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POV

I have been meaning to watch Két Félidő A Pokolban (AKA Two Half-Times In Hell) for ages – years even – since first hearing about it.

A Hungarian film made in the early 1960s, it’s set during the war at a labour camp in the Ukraine, where to celebrate Hitler’s birthday the local German authorities have decided to have a football match between their own Wehrmacht team and one made up of eleven Magyar malcontents (and refereed by an injured Italian – a grinding of axis, if you will).

To be honest, I’m not sure that makes a whole lot of sense, but by Jove it’s gripping stuff. Ónódi (Imre Sinkovits), a quick-tempered, apolitical ex-pro footballer, is tasked with putting together the prisoners’ team in exchange for extra rations and a break from the work regime. But he must draw his players from a camp full of men more concerned with survival, hunger and escape than the Beautiful Game; amongst his eleven are a Jew who has never played before, a committed communist, and a pair of surly brothers. Over time, as the stakes are raiser higher, Ónódi comes to realise there is more than just ninety minutes of pigskin-hoofing to play for.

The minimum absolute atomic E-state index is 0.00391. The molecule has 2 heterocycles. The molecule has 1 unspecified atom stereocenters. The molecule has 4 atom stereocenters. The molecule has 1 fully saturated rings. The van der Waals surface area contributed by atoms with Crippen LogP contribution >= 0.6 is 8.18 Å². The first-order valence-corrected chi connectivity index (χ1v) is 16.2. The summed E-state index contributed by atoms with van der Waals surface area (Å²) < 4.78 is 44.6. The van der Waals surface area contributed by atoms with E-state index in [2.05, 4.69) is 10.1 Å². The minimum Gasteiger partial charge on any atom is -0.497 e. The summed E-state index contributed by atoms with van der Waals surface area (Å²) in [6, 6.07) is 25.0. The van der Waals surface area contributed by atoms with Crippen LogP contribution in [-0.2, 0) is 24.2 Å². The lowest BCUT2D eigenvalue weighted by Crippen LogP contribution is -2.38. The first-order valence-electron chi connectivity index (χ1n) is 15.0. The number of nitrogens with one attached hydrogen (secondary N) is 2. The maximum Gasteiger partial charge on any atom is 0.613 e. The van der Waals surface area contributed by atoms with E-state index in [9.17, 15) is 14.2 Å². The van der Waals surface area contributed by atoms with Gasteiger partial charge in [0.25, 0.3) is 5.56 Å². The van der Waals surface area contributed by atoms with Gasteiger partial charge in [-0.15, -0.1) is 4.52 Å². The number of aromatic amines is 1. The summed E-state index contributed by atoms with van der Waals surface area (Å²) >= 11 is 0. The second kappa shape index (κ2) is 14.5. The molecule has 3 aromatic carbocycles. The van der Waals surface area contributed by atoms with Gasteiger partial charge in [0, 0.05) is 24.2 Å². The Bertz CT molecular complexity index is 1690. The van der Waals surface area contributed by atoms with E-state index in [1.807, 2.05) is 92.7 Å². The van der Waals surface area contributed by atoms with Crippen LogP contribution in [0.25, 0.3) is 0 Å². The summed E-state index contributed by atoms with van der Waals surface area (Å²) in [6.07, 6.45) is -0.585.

Yes, you can see where Escape To Victory and The Longest Yard/The Mean Machine got their ideas from.

Anyway, there’s some great direction from Zoltán Fábri, which lifts it above mere Soviet propaganda; these point-of-view proto-steadicam shots of carrying a log, for example.